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Re: Document that here strings don't support brace expansion.

From: Martin D Kealey
Subject: Re: Document that here strings don't support brace expansion.
Date: Wed, 15 Mar 2023 16:31:25 +1100

I suggest avoiding enumerating exclusions (including removing any existing
ones), and adding an explanation that "expansions that can produce multiple
words are excluded".

On Wed, 15 Mar 2023, 15:52 Alex Bochannek, <alex@bochannek.com> wrote:

> Chet,
> Thank you for the thoughtful responses. My thoughts below got a bit
> long, so here is a summary:
> - The here-string documentation should either spell out that brace
>   expansion is not performed or simple only list the expansions that
>   are.
> - The same goes for the documentation for the shell-expand-line Readline
>   command.
> - A Readline command to expand braces is a nice to have, but not
>   essential.
> For the longer version, let's address the two issues separately, first
> to Dale's point.
> Chet Ramey <chet.ramey@case.edu> writes:
> > On 3/14/23 11:23 AM, Dale R. Worley wrote:
> >> Interesting ... I would recommend adding brace expansion to the list
> >> of
> >> things-not-done because I think it's a common cognitive error to include
> >> brace expansion as part of filename expansion -- it's one of those
> >> things you do on the command line to generate a list of the files you
> >> want.
> >
> > OK, let's assume that's true: that brace expansion and filename expansion
> > are linked in your mind. Some glob(3) implementations do include it as a
> > non-standard extension, in fact.
> >
> > If they're linked, why wouldn't saying filename generation isn't
> performed
> > be enough to imply that brace expansion isn't performed either?
> >
> > I mean, it's not a huge deal -- two words. What I want to avoid is the
> > expectation that not only does the documentation need to specify which
> > expansions are performed, but the ones that are not. How about assuming
> > that if it's not specified as being performed, it's not performed?
> I first learned about brace expansion when using Csh 30-ish years ago.
> Back then it was absolutely considered (and documented in the man page)
> as part of "Filename substitution."
> In Bash, the man page (and the info manual) says: "Brace expansion is a
> mechanism by which arbitrary strings may be generated. This mechanism is
> similar to pathname[filename] expansion, but the file names generated
> need not exist." It has been like this since 1.14.7 in May 1995 (the
> oldest version I have access to) and still is like this in 5.2 from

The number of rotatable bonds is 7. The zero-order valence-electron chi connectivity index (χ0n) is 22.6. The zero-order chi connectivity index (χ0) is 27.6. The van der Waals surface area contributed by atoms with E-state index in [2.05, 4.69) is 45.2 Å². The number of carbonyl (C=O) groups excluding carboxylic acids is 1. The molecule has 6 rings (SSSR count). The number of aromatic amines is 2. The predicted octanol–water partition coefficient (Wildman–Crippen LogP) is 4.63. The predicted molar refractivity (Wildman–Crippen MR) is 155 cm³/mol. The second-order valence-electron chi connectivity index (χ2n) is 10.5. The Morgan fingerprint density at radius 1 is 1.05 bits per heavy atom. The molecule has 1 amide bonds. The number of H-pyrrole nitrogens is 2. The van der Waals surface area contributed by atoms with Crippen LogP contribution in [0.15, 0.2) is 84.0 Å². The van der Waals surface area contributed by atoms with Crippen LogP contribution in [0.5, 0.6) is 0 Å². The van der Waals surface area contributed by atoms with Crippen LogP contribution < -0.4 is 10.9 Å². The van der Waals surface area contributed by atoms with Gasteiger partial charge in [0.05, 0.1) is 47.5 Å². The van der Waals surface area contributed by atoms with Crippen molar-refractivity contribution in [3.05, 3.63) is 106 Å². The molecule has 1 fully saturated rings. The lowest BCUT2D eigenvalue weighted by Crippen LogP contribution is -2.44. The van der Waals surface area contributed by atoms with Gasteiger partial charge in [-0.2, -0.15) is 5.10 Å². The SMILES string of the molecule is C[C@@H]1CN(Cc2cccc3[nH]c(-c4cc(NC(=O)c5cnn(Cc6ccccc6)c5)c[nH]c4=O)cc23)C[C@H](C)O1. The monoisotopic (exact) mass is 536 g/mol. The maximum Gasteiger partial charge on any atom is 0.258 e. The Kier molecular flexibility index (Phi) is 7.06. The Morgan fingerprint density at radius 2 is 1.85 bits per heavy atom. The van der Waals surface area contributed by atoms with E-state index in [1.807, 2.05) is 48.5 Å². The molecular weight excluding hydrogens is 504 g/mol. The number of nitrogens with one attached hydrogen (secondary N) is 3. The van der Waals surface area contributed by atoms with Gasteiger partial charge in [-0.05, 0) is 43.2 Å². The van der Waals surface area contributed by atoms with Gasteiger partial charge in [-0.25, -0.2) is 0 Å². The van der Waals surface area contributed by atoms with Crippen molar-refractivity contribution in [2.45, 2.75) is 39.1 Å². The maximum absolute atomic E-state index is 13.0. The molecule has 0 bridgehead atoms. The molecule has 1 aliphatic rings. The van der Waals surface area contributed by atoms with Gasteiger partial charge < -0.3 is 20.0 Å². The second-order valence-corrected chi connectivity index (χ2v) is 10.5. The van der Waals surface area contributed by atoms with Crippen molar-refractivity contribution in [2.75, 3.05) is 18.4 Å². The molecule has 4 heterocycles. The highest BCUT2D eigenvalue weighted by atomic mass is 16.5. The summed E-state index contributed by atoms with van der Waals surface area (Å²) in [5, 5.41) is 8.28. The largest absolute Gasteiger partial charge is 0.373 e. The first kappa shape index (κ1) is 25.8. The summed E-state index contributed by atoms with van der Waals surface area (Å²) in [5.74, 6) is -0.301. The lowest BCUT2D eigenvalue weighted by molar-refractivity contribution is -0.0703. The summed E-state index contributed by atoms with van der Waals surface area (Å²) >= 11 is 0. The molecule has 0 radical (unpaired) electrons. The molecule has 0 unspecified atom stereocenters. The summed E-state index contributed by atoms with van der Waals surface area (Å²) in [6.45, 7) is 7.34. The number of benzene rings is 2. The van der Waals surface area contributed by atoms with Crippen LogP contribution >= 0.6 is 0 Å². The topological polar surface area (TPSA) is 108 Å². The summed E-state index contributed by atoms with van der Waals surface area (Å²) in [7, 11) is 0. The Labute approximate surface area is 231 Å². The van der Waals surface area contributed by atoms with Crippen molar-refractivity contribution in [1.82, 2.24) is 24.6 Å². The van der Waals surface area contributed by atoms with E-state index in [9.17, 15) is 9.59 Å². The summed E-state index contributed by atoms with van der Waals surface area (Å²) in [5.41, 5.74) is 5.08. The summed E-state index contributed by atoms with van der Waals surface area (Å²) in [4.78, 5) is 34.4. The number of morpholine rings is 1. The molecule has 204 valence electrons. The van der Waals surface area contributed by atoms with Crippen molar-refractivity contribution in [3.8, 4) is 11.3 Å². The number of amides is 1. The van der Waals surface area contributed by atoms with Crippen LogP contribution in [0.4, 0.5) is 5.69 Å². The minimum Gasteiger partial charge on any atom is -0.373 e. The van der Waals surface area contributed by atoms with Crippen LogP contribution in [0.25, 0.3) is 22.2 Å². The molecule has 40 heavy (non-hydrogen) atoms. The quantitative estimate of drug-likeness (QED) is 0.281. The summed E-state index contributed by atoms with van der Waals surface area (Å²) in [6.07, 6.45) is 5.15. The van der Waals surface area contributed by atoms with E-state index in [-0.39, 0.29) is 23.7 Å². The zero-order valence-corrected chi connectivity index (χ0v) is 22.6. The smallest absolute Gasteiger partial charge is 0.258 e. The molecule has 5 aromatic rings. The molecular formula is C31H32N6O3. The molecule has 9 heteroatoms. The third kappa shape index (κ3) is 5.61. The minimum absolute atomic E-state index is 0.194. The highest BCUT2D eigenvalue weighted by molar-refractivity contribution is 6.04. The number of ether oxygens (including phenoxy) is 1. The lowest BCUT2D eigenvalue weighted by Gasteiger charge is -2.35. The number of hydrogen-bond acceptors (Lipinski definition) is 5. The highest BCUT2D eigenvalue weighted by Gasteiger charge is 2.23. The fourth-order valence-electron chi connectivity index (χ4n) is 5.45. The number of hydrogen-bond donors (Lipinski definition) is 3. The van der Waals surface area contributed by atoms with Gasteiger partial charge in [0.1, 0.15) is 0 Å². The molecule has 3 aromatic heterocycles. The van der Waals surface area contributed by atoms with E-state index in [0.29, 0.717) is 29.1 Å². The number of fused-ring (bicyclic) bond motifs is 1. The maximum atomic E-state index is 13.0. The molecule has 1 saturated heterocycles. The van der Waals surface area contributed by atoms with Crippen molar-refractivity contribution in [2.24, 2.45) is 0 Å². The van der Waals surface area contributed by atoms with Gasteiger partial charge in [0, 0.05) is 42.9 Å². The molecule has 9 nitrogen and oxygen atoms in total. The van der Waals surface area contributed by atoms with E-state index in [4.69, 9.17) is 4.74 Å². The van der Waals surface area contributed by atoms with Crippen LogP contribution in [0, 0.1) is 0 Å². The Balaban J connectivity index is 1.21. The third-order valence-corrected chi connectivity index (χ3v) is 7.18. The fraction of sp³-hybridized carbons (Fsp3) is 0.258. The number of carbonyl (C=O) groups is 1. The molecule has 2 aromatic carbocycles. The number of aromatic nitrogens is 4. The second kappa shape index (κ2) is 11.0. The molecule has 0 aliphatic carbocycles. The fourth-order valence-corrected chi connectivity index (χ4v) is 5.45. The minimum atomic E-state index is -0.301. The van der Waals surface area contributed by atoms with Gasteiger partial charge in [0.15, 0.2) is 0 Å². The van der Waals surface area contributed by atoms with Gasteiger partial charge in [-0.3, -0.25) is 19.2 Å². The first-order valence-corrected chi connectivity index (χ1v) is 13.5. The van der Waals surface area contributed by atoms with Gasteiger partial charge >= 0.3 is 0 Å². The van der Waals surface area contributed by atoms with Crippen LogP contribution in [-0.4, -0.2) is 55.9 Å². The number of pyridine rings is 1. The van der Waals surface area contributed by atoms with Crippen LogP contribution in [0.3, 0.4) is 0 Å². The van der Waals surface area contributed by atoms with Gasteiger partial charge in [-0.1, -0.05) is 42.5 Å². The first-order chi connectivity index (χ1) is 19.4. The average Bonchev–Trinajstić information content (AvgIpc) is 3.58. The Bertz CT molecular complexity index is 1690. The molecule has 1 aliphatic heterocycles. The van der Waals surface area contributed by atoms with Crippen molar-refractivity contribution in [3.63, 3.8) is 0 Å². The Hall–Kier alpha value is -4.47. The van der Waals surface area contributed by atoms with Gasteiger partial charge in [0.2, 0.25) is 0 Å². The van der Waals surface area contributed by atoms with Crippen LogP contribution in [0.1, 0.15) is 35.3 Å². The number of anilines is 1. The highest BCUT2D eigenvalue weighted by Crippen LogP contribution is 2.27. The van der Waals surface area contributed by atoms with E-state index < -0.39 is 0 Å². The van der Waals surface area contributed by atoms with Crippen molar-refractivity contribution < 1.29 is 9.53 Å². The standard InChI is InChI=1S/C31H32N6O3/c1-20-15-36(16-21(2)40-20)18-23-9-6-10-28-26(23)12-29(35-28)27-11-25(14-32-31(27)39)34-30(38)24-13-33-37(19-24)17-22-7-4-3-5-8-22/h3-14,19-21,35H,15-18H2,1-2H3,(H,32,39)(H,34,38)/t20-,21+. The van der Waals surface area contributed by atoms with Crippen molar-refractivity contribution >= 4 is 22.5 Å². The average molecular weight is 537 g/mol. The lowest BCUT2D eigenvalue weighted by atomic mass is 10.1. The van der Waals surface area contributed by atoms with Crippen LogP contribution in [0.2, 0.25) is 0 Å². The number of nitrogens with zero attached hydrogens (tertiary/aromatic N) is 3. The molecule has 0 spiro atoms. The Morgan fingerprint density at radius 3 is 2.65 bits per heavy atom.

> September 2022 - these man pages have Chet's name on it, so Chet is the
> authority as to their intent. I think Dale has a fair point though that
> people tend to think of brace expansion as "adjacent to" (i.e., often
> used for) filename expansion and I would guess a construct like "mv
> foo{.,bak}" is probably one of the most commonly used cases of brace
> expansion. However, sequence expressions, while certainly also used to
> construct filenames, feel a bit more removed from globbing.
> Anyway, for the purposes of this issue (documentation of here-strings),
> I would like to suggest that all expansions that do take place need to
> be listed and all that do not are either enumerated or combined with a
> phrase like: "No other expansion is performed on WORD." Ultimately, the
> list of seven expansions is what the reader references as the
> authoritative list, which is why the absence of brace expansion in the
> here-string documentation is surprising.
> Now on to the Readline point.
> Chet Ramey <chet.ramey@case.edu> writes:
> > I assume that means you think there should be a bash-specific bindable
> > command that performs brace expansion on the current word?
> I think this would be a nice feature to have, especially in light of the
> existence of complete-into-braces. It's interesting that this only
> applies to existing files, so if there were an equivalent brace
> expansion Readline command, combining it with complete-into-braces would
> not result in an identity function. This may be an argument against
> using M-} as a default binding for this hypothetical new function
> because it would suggest a symmetry that is not there.
> >> The documentation for M-C-e says "Expand the line as the shell does.
> >> This performs alias and history expansion as well as all of the shell
> >> word expansions (*note Shell Expansions::)." Maybe that can be tightened
> >> up a bit as well to clarify what it does not do?
> >
> > Sure, it can list the word expansions it performs.
> That would be helpful. The shell-expand-line command is really useful
> and I don't think a lot of users understand what its limitations are.
> Thank you!
> --
> Alex.

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